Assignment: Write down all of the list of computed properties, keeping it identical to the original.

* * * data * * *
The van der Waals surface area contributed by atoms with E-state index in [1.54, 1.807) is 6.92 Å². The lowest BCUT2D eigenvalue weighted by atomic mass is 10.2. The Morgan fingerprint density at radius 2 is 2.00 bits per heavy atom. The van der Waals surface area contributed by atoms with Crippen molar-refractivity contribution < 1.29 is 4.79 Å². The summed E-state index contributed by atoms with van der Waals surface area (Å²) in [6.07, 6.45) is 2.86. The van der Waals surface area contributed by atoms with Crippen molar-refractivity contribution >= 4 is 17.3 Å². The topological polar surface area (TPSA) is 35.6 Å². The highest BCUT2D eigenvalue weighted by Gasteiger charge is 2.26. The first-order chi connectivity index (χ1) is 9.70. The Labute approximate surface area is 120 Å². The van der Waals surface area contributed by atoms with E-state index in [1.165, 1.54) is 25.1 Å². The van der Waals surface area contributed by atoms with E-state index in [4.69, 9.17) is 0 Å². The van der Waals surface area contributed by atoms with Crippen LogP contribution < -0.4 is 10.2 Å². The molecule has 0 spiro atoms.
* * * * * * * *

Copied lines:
The van der Waals surface area contributed by atoms with E-state index in [1.54, 1.807) is 6.92 Å². The lowest BCUT2D eigenvalue weighted by atomic mass is 10.2. The Morgan fingerprint density at radius 2 is 2.00 bits per heavy atom. The van der Waals surface area contributed by atoms with Crippen molar-refractivity contribution < 1.29 is 4.79 Å². The summed E-state index contributed by atoms with van der Waals surface area (Å²) in [6.07, 6.45) is 2.86. The van der Waals surface area contributed by atoms with Crippen molar-refractivity contribution >= 4 is 17.3 Å². The topological polar surface area (TPSA) is 35.6 Å². The highest BCUT2D eigenvalue weighted by Gasteiger charge is 2.26. The first-order chi connectivity index (χ1) is 9.70. The Labute approximate surface area is 120 Å². The van der Waals surface area contributed by atoms with E-state index in [1.165, 1.54) is 25.1 Å². The van der Waals surface area contributed by atoms with E-state index in [4.69, 9.17) is 0 Å². The van der Waals surface area contributed by atoms with Crippen LogP contribution < -0.4 is 10.2 Å². The molecule has 0 spiro atoms.